Well, it’s that time of year again. It’s time for all of the baseball lovers to unleash their bold predictions about the upcoming season. Bold predictions are fun because they will yield the most extreme feedback. When a baseball fans gives his bold predictions in the spring, he will either look like a genius or a moron. He will either say, “I told you so!” or have to endure the verbal abuse from his baseball peers for the entire offseason. Last year, I had mixed results. Although I never wrote an official White Sox piece for Midway Madness, I was convinced that Jeff Samardzija would have a great year. I even went as far as to say that he would win more games than Jake Arrieta.
Ok, thank you. Well yeah, I didn’t exactly peg that one, but I did have a few noteworthy predictions outside of the Sox realm. I can prove some of them here.
All in all, the fun thing about making predictions about a Major League Baseball season is that no one really knows what will unfold throughout the 162-game grind. Baseball writers don’t have the luxury of football writers. Without further ado, here are some bold predictions for the 2016 White Sox season.
1. Carlos Rodon will win 15 games
When I analyze how I think a player will perform in an upcoming season, I usually look back at how they finished the previous one. Momentum plays a huge role in sports; and if a baseball player has a good August and September, you know he will be headed into the following April with a head of steam. Carlos Rodon’s first 15 starts in the big league last year weren’t anything to write home about. He went 4-4 with a 5.17 ERA in his first 15 starts with a K:BB ratio worse than 2:1. Then, something clicked. In his final 8 starts, he went 5-2 with a 1.81 ERA and also improved his K:BB ratio a bit. Combining my “momentum” theory with the fact that he is super-talented and the Sox think higher of him than they did of a young Chris Sale, I see 2016 as Rodon’s breakthrough year.
2. Avisail Garcia will start living up to the hype
It was no secret during this past offseason that Avisail Garcia was a very bad player in 2015. I noted a couple months ago that fangraphs.com evaluated him as the worst full-time outfield in the game last year.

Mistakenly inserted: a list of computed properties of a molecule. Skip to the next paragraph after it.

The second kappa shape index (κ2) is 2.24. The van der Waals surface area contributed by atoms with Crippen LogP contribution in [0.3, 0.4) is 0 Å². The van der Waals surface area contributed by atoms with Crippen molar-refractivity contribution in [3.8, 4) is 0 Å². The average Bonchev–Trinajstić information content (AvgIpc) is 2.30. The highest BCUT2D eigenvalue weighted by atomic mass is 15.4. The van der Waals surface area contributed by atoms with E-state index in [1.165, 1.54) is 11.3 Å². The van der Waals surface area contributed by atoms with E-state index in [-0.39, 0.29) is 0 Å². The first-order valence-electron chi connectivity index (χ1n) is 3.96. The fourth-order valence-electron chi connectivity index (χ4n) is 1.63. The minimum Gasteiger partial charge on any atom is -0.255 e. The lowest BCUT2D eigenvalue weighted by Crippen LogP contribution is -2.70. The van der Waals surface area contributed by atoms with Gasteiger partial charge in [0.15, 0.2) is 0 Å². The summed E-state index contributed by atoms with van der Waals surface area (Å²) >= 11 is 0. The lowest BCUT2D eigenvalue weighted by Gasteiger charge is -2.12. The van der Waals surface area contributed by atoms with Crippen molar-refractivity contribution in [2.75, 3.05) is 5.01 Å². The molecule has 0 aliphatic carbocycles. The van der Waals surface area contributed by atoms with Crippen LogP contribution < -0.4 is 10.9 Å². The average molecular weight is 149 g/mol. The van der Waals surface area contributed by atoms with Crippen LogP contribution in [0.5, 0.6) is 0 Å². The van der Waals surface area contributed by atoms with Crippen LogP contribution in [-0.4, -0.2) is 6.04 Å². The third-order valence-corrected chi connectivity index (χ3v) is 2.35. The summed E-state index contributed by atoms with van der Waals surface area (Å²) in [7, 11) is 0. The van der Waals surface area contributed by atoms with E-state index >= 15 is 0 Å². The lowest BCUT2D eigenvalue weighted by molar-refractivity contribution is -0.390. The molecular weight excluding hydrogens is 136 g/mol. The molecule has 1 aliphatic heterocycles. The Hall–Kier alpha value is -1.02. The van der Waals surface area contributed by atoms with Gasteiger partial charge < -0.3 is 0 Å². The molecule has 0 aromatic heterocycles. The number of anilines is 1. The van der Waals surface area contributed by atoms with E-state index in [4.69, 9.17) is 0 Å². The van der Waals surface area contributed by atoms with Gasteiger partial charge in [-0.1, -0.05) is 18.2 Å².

But it appears that all of the negativity made an impact on him this winter. He showed up to spring training 25 lbs lighter and with some changes to his swing. As a result, he finished Spring Training with a team-high 17 RBI and an OPS north of 1.000. It feels like he has been around for a while, but he is still just 24 years old and 2015 was his first full season in the big leagues. Something is telling me the time is now for him to turn into a very good ballplayer.
3. Carson Fulmer will take the fast track to the big leagues
Last year, the White Sox were so desperate for starting pitching help, that they called up Carlos Rodon from AAA just a couple weeks into the season; and by May, he was already in the team’s starting rotation. I don’t Carson Fulmer arrives faster than Rodon did last year, but I also don’t think it will take him much longer. I’ll give it until the All Star break. The Sox currently don’t have any promising right-handed options in their starting rotation, and that will play a role in how long they want to develop Fulmer in the minors. Matt Latos will begin the year as the team’s lone righty in the rotation. I’m not saying Latos will be another Samardzija, but he’s yet to give reasons for anyone to be confident that he will have a good season. Last year, he battled injury for most of the year. This spring, he gave up 18 hits and 12 earned runs in just 8.2 innings. My bold prediction is that we see Fulmer make a push for the rotation by mid-summer.
4. We’ll see Matt Davidson before Tim Anderson
Tim Anderson is the organization’s #1 prospect. There’s no doubting that. He has elite speed, and is thought to be a player who can hit for average and also drive the ball out of the ballpark from time to time. But Matt Davidson was the most impressive prospect this spring. Davidson, whose career was in a downward spiral, suddenly rediscovered the swing that made him a 1st round draft pick in 2009. After hitting a team-high .413 this spring with 5 home runs, Davidson nearly broke camp with the team. It is thought that the Sox would like to see Davidson continue this hot streak a little longer before they promote him to the big leagues. The same can be said for Anderson, who had 5 hits in 17 Cactus League at bats (.294). Since Anderson is only 22 years old, and the Sox already have two natural shortstops on the roster in Rollins and Saladino, his quickest road to the Majors in 2016 is probably earning a call-up in September when rosters expand. Davidson, however, just turned 25 and might be on the verge of reaching his potential. He won’t be playing much 3rd base with Todd Frazier on the team, but I’m sure that Robin Ventura would love to have Davidson’s bat in the lineup at some point this year if he continues his hot hitting.
5. Alex Avila will flop
I wasn’t a big fan of this signing when it happened, and I’m still not a big fan of it. During the offseason months, I was able to cope with the signing by repeating, “At least he’s not Tyler Flowers.” in my head over and over again. But once the season begins and Avila is as bad as I think he’s going to be, I won’t be able to cope so easily. After 5 consecutive years of sitting through miserable at bats from Adam Dunn and Adam LaRoche, I was hoping to be done watching lefties who strike out at an alarming rate and can’t hit the ball to the opposite field. I guess I’m in for at least one more year of it. Can someone draft a catcher next year please?
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